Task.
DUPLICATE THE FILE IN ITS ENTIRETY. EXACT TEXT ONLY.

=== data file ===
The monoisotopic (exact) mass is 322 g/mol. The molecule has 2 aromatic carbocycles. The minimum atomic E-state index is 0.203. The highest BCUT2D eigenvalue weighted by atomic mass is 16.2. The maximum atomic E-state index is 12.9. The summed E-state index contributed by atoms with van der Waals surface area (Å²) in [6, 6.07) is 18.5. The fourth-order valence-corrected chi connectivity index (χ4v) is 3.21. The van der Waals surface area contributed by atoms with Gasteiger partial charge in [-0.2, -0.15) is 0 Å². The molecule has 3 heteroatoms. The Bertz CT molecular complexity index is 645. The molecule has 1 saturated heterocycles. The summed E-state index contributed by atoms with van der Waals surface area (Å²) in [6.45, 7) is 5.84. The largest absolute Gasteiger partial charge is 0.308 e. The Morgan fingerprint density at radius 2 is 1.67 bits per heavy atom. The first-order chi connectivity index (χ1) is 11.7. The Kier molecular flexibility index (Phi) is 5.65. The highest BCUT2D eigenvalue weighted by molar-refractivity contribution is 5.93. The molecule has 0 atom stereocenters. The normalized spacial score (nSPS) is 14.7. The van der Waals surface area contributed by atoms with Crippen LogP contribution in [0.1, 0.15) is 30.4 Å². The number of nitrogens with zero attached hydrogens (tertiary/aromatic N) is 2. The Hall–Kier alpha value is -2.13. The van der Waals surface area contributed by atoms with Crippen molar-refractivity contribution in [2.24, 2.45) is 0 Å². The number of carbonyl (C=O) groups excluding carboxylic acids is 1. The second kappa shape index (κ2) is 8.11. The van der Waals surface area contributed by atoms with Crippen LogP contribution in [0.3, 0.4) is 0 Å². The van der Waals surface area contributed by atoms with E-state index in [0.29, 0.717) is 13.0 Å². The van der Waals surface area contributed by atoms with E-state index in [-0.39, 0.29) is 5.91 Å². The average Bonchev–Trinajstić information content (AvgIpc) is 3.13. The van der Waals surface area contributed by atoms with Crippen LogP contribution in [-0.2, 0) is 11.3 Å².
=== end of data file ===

The monoisotopic (exact) mass is 322 g/mol. The molecule has 2 aromatic carbocycles. The minimum atomic E-state index is 0.203. The highest BCUT2D eigenvalue weighted by atomic mass is 16.2. The maximum atomic E-state index is 12.9. The summed E-state index contributed by atoms with van der Waals surface area (Å²) in [6, 6.07) is 18.5. The fourth-order valence-corrected chi connectivity index (χ4v) is 3.21. The van der Waals surface area contributed by atoms with Gasteiger partial charge in [-0.2, -0.15) is 0 Å². The molecule has 3 heteroatoms. The Bertz CT molecular complexity index is 645. The molecule has 1 saturated heterocycles. The summed E-state index contributed by atoms with van der Waals surface area (Å²) in [6.45, 7) is 5.84. The largest absolute Gasteiger partial charge is 0.308 e. The Morgan fingerprint density at radius 2 is 1.67 bits per heavy atom. The first-order chi connectivity index (χ1) is 11.7. The Kier molecular flexibility index (Phi) is 5.65. The highest BCUT2D eigenvalue weighted by molar-refractivity contribution is 5.93. The molecule has 0 atom stereocenters. The normalized spacial score (nSPS) is 14.7. The van der Waals surface area contributed by atoms with Crippen LogP contribution in [0.1, 0.15) is 30.4 Å². The number of nitrogens with zero attached hydrogens (tertiary/aromatic N) is 2. The Hall–Kier alpha value is -2.13. The van der Waals surface area contributed by atoms with Crippen molar-refractivity contribution in [2.24, 2.45) is 0 Å². The number of carbonyl (C=O) groups excluding carboxylic acids is 1. The second kappa shape index (κ2) is 8.11. The van der Waals surface area contributed by atoms with Crippen LogP contribution in [0.3, 0.4) is 0 Å². The van der Waals surface area contributed by atoms with E-state index in [0.29, 0.717) is 13.0 Å². The van der Waals surface area contributed by atoms with E-state index in [-0.39, 0.29) is 5.91 Å². The average Bonchev–Trinajstić information content (AvgIpc) is 3.13. The van der Waals surface area contributed by atoms with Crippen LogP contribution in [-0.2, 0) is 11.3 Å².